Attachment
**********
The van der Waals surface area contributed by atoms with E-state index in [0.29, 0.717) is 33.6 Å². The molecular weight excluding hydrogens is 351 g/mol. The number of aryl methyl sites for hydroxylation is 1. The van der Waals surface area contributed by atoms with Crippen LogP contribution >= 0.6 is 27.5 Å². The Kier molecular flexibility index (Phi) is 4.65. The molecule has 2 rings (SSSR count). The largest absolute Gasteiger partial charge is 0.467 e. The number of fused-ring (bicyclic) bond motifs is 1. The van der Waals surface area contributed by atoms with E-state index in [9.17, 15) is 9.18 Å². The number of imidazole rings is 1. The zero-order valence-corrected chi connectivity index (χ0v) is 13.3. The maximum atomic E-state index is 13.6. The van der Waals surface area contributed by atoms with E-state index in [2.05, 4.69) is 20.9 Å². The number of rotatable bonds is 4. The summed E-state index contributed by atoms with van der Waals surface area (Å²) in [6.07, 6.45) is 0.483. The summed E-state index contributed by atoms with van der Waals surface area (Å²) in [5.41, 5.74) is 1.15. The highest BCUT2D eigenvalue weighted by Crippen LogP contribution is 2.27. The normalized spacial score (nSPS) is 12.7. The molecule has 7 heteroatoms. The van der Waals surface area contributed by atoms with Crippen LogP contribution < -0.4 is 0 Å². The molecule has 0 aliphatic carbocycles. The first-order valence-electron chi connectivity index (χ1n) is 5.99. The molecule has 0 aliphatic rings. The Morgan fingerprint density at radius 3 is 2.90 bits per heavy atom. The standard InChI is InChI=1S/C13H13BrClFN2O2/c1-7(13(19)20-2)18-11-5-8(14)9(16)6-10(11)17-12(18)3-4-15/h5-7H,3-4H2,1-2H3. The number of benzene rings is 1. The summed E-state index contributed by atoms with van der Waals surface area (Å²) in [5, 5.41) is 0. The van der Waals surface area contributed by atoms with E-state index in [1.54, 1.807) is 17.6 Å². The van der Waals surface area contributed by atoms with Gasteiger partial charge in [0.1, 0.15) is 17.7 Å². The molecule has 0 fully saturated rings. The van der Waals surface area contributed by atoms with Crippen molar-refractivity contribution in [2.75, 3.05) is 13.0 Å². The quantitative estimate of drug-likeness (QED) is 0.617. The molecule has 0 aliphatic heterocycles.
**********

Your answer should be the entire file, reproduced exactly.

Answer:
The van der Waals surface area contributed by atoms with E-state index in [0.29, 0.717) is 33.6 Å². The molecular weight excluding hydrogens is 351 g/mol. The number of aryl methyl sites for hydroxylation is 1. The van der Waals surface area contributed by atoms with Crippen LogP contribution >= 0.6 is 27.5 Å². The Kier molecular flexibility index (Phi) is 4.65. The molecule has 2 rings (SSSR count). The largest absolute Gasteiger partial charge is 0.467 e. The number of fused-ring (bicyclic) bond motifs is 1. The van der Waals surface area contributed by atoms with E-state index in [9.17, 15) is 9.18 Å². The number of imidazole rings is 1. The zero-order valence-corrected chi connectivity index (χ0v) is 13.3. The maximum atomic E-state index is 13.6. The van der Waals surface area contributed by atoms with E-state index in [2.05, 4.69) is 20.9 Å². The number of rotatable bonds is 4. The summed E-state index contributed by atoms with van der Waals surface area (Å²) in [6.07, 6.45) is 0.483. The summed E-state index contributed by atoms with van der Waals surface area (Å²) in [5.41, 5.74) is 1.15. The highest BCUT2D eigenvalue weighted by Crippen LogP contribution is 2.27. The normalized spacial score (nSPS) is 12.7. The molecule has 7 heteroatoms. The van der Waals surface area contributed by atoms with Crippen LogP contribution < -0.4 is 0 Å². The molecule has 0 aliphatic carbocycles. The first-order valence-electron chi connectivity index (χ1n) is 5.99. The molecule has 0 aliphatic rings. The Morgan fingerprint density at radius 3 is 2.90 bits per heavy atom. The standard InChI is InChI=1S/C13H13BrClFN2O2/c1-7(13(19)20-2)18-11-5-8(14)9(16)6-10(11)17-12(18)3-4-15/h5-7H,3-4H2,1-2H3. The number of benzene rings is 1. The summed E-state index contributed by atoms with van der Waals surface area (Å²) in [5, 5.41) is 0. The van der Waals surface area contributed by atoms with E-state index in [1.54, 1.807) is 17.6 Å². The van der Waals surface area contributed by atoms with Gasteiger partial charge in [0.1, 0.15) is 17.7 Å². The molecule has 0 fully saturated rings. The van der Waals surface area contributed by atoms with Crippen molar-refractivity contribution in [2.75, 3.05) is 13.0 Å². The quantitative estimate of drug-likeness (QED) is 0.617. The molecule has 0 aliphatic heterocycles.